Pelago Bioscience and Chemical Biology Consortium Sweden (CBCS), the chemical biology facility at Karolinska Institutet and SciLifeLab (Science for Life Laboratory) will collaborate to develop high throughput automated CETSA-based Target Engagement Assays for multiple targets.
The collaboration is based on expanding Pelago’s CETSA technology capabilities and will enable screening of large chemical libraries for identification of novel chemical leads with high drug potential. While target engagement assays have long been recognised as pivotal to targeted drug efficacy, Pelago’s CETSA method adds a new dimension to this valuable assay as it allows measurements to be made within cellular systems. Researchers have for the first time been able to measure directly how a compound interacts with its target within the cell and also within patient tissue.
Previous collaborations between CBCS and the inventors of CETSA resulted in the reformatting of the original CETSA method to a format amenable for High-Throughput Screening (HTS) as well as the successful performance of the very first small molecule screening campaign based on CETSA. This new collaboration with Pelago will develop assays for a variety of key signalling proteins important in cell proliferation and metabolism and will enhance the automation of the CETSA HT method.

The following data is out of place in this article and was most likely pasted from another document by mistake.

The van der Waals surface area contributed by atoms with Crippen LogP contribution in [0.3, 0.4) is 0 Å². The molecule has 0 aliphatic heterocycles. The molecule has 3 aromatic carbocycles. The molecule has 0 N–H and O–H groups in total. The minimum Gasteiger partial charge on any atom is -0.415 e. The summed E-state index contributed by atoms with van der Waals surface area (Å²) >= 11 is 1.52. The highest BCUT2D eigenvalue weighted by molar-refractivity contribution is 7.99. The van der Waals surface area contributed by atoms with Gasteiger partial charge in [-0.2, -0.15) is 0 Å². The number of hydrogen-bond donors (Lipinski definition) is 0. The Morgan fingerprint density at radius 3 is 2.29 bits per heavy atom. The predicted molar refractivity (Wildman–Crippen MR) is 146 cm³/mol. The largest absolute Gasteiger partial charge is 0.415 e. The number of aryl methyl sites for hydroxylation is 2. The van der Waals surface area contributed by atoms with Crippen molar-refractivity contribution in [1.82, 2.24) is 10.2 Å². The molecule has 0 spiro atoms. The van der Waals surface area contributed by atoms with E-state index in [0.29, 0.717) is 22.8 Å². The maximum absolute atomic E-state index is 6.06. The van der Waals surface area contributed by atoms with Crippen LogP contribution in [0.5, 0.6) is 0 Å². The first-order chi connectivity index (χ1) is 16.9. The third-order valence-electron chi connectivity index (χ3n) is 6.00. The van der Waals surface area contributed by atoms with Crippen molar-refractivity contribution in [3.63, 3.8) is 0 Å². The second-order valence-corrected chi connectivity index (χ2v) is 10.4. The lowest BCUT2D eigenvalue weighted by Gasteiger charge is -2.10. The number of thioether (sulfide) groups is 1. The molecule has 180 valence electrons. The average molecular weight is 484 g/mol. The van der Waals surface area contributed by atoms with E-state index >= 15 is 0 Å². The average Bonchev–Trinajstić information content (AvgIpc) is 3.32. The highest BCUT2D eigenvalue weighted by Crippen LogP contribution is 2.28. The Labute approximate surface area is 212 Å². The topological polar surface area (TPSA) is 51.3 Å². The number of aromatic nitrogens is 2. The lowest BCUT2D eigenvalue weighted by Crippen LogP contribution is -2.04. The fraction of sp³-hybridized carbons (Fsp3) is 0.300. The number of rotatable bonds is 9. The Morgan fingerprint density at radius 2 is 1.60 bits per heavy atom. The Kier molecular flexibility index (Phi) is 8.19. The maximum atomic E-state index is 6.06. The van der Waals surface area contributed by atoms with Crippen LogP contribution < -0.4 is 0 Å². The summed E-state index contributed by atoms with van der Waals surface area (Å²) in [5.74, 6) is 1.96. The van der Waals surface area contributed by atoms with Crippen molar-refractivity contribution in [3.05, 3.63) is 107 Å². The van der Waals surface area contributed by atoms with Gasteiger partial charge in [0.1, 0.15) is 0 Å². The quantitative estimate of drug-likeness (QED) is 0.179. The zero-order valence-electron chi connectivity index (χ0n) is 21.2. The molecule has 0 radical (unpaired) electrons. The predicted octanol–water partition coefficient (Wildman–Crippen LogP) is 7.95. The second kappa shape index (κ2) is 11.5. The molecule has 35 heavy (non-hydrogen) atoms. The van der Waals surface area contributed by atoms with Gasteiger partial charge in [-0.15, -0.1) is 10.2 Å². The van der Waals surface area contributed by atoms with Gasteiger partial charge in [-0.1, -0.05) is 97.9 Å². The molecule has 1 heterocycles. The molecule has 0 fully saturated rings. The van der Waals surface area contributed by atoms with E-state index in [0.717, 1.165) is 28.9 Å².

Together these developments will allow pharmaceutical R&D companies to either incorporate these CETSA HT assays directly into their own HTS programs or to utilise Pelago’s own HTS services; allowing them to rapidly fill important gaps in the drug discovery value chain.
“This is very good news for drug discovery since the scientists at CBCS have such great knowledge of assay automation in general and CETSA in particular. We could not have wished for a better collaborator to develop valuable CETSA HT assays, which have the capacity to transform targeted drug discovery,” commented CEO of Pelago Bioscience, Dr. Michael Dabrowski.
“Collaborations with SME’s, such as Pelago, are very important to the chemical biology facility at SciLifeLab and will strengthen our capabilities as a national infrastructure for chemical biology research. Importantly, CETSA is one of our cutting-edge competences, and CBCS aims to be in the forefront in the development of new applications of this powerful technology. Ultimately, this will be of great benefit for academic users of the infrastructure,” said Dr. Anna-Lena Gustavsson, Director of CBCS at Karolinska Institutet/SciLifeLab.
“We are very happy with this collaboration which is well in line with SciLifeLab’s increased focus to deliver excellent science, not just to the academic and health care community, but also to industry. We encourage more opportunities that harness the combined strength of Sweden’s Life Science sector, contributing to Sweden’s global competitiveness,” said Dr. Lars Hammarström, Strategic Relations Officer at SciLifeLab.